A working group from the Building Controls Industry Association (BCIA) membership recently contributed to a review of the Government’s proposed changes to Part L of the Building Regulations.
The Ministry of Housing, Communities & Local Government (MHCLG) has issued a consultation on changes being considered to Part L (conservation of fuel and power) and Part F (ventilation) of the Building Regulations for non-domestic buildings and dwellings; and overheating in new residential buildings.
The proposed changes are aimed at simplifying and harmonising standards between new and existing installations. A key highlight is the requirement for centralised automation (BACS) to be provided on all installations greater than 290kW and the requirement for self-regulating devices to avoid overheating spaces. Furthermore, BACS are described as centralised control and switching systems that meet the standards of BS15232 Class A.
As an authority on the control and automation of building services, the BCIA welcomes the changes and proposed enhancements within and offered further suggestions to encourage energy efficiency through the application of automatic control solutions.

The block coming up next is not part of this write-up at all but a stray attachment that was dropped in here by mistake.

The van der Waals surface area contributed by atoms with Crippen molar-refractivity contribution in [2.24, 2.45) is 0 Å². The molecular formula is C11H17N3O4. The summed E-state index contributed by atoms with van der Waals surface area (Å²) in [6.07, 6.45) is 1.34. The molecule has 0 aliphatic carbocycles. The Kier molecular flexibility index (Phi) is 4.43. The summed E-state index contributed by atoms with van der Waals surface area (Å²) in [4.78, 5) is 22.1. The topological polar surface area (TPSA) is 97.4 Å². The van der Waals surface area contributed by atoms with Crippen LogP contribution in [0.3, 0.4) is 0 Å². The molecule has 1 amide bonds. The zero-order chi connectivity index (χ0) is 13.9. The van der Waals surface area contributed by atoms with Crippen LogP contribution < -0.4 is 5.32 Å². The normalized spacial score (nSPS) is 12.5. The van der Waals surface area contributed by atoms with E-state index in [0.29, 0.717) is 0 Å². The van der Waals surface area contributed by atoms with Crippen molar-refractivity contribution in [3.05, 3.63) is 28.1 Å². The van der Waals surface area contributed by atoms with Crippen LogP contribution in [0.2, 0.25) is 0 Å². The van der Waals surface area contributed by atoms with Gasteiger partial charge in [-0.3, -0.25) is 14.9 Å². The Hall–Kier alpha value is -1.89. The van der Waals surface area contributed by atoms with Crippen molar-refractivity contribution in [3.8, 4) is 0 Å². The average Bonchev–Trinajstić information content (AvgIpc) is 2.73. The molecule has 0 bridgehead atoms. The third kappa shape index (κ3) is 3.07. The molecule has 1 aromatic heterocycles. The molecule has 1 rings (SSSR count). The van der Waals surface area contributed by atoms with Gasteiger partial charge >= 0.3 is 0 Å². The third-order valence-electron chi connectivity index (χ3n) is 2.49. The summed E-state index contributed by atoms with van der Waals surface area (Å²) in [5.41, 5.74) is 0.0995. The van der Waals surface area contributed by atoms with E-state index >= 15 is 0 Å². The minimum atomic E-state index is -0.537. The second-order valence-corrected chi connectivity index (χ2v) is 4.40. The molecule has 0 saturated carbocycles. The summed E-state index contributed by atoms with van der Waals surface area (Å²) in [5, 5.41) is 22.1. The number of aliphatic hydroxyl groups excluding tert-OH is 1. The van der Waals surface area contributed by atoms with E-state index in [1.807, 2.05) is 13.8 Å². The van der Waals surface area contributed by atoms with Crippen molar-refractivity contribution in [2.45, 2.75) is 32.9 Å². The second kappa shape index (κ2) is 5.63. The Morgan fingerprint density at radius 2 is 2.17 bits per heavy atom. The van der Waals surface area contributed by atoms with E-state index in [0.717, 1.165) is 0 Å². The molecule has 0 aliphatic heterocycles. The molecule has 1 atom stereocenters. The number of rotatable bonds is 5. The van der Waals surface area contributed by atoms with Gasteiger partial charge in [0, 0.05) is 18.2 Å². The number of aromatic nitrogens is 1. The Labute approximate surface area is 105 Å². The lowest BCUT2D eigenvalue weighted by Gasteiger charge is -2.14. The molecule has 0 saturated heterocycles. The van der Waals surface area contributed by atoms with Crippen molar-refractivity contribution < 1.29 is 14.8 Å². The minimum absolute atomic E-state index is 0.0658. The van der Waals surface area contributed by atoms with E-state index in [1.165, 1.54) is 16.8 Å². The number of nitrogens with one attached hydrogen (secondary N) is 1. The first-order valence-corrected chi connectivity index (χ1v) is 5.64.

Terry Sharp, president of the BCIA, said: “The scheme is moving in the right direction to encourage the use of energy efficiency technologies and is starting to describe the minimum standards expected of efficient installations. We admire the greater ambition for the use of automation and have suggested how further energy savings could easily be economically achieved.”
Plumbing and heating installers see the drive to reduce emissions as an opportunity, and are optimistic about the short and long-term future of their businesses, according to new research released today....
High efficiency CIAT heat pumps have been chosen to power a major 8.8MW river-source renewable energy project in the South of England to help produce more fruit. CIAT is part of Carrier Global Corporation, the global provider of healthy, safe, ...